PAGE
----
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Shell vs. brick elements in buckling analysis

Dear All:

I have a structural problem which deals with "Buckling" analysis of a boom with a rectangular cross-sectional area

and 0.25 in. thickness.

Can I use brick element (8 nodes) instead of shell element to simulate buckling of this type of structure? 

Thank you for your insight.



yawlou's picture

It is possible that you could do such an analysis with shell elements OR brick elements.  If one dimension of the boom is quite thin, relative to the other dimensions, then it might make sense to use an appropriate shell element.

 However, the question is not what element should you use, but rather whether or not your finite element analysis program can do geometrically nonlinear problems?  Since buckling is a large displacement, geometrically nonlinear problem your FEA program will have to use finite strains and consider geometric effects.  Alternatively, the FEA program may be able to do the analysis with small strains but by using a corotational formulation.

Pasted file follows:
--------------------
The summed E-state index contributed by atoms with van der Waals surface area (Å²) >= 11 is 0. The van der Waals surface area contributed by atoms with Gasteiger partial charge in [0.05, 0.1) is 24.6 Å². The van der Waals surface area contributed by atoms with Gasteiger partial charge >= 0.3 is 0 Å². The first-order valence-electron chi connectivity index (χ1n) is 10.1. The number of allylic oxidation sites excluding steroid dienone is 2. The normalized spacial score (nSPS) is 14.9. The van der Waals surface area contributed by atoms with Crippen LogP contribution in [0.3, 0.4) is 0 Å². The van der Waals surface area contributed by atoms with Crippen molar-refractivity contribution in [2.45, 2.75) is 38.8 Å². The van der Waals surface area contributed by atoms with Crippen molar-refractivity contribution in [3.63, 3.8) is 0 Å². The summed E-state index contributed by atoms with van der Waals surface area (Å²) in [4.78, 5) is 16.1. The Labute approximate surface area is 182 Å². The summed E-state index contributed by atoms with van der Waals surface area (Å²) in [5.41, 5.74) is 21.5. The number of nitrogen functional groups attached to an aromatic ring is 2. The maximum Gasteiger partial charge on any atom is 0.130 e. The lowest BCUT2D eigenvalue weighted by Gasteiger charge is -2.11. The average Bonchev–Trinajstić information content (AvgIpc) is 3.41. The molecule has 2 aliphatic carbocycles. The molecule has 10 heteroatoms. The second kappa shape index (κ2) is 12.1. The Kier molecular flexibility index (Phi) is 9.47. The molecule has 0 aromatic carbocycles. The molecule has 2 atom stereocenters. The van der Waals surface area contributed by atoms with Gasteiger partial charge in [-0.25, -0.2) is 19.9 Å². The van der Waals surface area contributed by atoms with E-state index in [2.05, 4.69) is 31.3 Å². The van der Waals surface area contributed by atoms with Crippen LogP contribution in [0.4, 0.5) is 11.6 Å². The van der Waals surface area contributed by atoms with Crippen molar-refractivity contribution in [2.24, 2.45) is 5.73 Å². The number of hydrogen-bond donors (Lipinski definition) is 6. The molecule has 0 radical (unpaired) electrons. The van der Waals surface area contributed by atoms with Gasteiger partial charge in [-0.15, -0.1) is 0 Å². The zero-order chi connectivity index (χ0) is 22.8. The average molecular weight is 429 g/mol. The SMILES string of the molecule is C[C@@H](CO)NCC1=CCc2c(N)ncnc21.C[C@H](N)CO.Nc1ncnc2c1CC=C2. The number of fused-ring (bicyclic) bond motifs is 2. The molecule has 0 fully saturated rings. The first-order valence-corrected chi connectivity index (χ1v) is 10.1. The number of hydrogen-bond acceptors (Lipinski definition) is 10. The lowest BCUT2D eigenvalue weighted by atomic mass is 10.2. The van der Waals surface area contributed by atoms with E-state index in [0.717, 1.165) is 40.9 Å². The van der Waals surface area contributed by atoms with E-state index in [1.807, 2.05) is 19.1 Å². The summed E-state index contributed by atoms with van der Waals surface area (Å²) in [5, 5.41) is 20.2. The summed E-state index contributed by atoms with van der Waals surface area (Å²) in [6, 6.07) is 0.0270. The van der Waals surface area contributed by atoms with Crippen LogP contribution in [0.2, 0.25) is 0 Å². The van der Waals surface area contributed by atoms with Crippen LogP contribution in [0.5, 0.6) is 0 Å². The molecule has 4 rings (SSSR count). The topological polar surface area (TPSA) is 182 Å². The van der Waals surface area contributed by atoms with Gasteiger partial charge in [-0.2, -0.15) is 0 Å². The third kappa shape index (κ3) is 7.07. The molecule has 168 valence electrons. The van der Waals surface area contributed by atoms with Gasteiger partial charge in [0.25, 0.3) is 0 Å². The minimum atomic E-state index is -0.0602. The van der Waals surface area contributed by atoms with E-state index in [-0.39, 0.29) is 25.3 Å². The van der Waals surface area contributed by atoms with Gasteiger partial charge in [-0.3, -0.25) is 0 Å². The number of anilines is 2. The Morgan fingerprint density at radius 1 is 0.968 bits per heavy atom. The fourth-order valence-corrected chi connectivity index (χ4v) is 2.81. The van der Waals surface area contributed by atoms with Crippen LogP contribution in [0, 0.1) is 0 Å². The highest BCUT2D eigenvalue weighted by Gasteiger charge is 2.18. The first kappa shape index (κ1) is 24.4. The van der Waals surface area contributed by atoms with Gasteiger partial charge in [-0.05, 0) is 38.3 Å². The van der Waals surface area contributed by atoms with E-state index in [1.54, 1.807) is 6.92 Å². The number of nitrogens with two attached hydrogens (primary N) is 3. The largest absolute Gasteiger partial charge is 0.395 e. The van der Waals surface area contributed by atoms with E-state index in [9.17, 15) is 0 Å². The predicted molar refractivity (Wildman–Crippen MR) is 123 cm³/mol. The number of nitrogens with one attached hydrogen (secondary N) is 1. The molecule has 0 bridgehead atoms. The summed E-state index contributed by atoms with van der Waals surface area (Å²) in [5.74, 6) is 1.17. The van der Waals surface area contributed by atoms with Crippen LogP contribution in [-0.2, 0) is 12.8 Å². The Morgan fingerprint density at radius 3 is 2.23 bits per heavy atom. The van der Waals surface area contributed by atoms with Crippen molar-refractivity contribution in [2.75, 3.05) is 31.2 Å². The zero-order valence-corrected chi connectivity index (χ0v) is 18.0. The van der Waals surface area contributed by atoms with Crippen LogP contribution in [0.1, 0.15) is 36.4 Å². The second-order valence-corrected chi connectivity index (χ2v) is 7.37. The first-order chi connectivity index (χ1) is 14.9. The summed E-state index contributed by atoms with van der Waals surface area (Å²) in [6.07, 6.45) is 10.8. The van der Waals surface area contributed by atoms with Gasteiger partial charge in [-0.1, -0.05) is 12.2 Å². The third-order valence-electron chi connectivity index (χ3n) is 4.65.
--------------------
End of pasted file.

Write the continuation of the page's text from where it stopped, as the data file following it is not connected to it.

You need to look at the capabilities of your FEA software and see if it can handle geometrically nonlinear problems.

Also, you may need to ask if you think the buckling will be entirely elastic, or if it will be inelastic buckling?

If inelastic buckling then it will be geometric and material nonlinear and you will have to specify an appropriate material model to mimic the material used to construct the boom.






we can't use blindly brick or shell element since there may be chance of getting local or global buckling as a critical load. again it depends upon the length and width of the cross section you are considering. in general brick element predict only global buckling and where as shell elemnt having the capability of predicting both global , local and even interaction buckling.

so please take care of it.



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